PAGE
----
August 22, 2017

The End of State Education: Resistance is Futile

From Matt and Madeleine

The litany of the forces arrayed against quality state education systems is long. We believe these forces make state education’s decline inevitable. Without a thoroughgoing reformation of the fundaments of Western society itself, resistance is futile. The Borg is here.

We know that in New Zealand roughly one third of all graduates from state schools are functionally illiterate and innumerate. They cannot read supermarket shelf labels. Nor can they compare prices. We also know that on any given school day one tenth of pupils will be absent, without a conscientious reason. Truancy is systemic.

State Education

Recently we sought to interview potential candidates for a teaching position in our Christian school. These candidates were committed Christians; they were currently studying at a teacher training institution; they were zealous for their prospective careers–but they were unable to write a paragraph that was grammatically or syntactically correct. Apparently they had never learned through thirteen years of state schooling what a full-stop was, or how one was to begin a sentence. Yet, they had all graduated with “flying colours” from NCEA levels 11 through 13 in English! Sadly they were unemployable in our school.

These folk were part of another cohort of graduates from our state schools that are neither functionally illiterate nor innumerate–but they are   incompetent in even the rudiments of language and maths. This, of course, means that their ability to think, reason, encapsulate, describe, argue, and comprehend is severely curtailed. We guess that this cohort would represent another third of graduates from state schools.

Those who think that starting a new state funded programme (for example, Early Childhood Education), or shrinking classroom sizes, or raising teacher salaries, or introducing national testing will turn the tide are naive. They have not reckoned with the barrage of the secular forces arrayed against state schools.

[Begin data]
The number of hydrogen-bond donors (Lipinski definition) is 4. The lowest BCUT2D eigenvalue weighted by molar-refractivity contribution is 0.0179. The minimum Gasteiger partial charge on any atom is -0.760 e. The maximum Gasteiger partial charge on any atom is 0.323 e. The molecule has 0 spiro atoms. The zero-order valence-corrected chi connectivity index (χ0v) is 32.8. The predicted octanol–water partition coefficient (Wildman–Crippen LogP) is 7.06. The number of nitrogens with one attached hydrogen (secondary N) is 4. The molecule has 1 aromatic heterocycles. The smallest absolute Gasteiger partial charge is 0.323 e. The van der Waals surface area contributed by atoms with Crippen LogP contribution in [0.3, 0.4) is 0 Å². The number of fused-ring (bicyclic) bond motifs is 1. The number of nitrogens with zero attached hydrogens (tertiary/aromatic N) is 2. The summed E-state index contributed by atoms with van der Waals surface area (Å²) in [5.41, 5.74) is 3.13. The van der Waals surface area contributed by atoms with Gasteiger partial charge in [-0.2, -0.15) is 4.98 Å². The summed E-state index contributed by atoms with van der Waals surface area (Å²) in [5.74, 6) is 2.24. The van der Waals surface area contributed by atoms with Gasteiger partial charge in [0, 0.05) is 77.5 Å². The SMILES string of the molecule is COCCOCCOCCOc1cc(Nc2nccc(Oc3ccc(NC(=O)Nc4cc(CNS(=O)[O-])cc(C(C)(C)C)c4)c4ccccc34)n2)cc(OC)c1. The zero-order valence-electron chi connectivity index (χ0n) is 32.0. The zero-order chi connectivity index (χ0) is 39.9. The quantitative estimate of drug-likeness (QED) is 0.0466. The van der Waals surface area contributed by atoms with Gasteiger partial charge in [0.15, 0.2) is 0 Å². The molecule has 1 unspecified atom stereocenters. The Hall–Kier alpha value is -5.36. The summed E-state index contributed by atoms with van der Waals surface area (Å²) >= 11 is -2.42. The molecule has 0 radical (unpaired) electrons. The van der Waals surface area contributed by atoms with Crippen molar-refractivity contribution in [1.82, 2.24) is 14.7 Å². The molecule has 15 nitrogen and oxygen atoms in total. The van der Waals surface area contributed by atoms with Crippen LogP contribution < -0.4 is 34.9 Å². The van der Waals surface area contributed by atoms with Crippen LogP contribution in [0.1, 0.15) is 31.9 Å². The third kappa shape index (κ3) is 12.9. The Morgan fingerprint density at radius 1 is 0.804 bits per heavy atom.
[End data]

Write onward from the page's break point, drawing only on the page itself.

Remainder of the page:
Let’s name two of these secular forces. The first is statism–which arguably is the established religion of our day. By this we mean that for many the state or the government is the ultimate reality and force. Name any social, political, material, economic or cultural problem and within a nano-second the conversation will have become political–by which we mean that “the government needs to do something, or this, or that” will have been introduced into the conversation. Functionally our society looks to government as its god.

The spin-off effect upon state education is direct. The state’s “long term” solution to any problem is to attempt to use its schools to change human nature and action to solve society’s perceived problems. Government as redeemer translates into schools as agents of socialisation and state propaganda, not education. This is a weight which schools simply cannot bear. They both stop educating and fail miserably in socialisation.

The second secular force…Read more here at MandM

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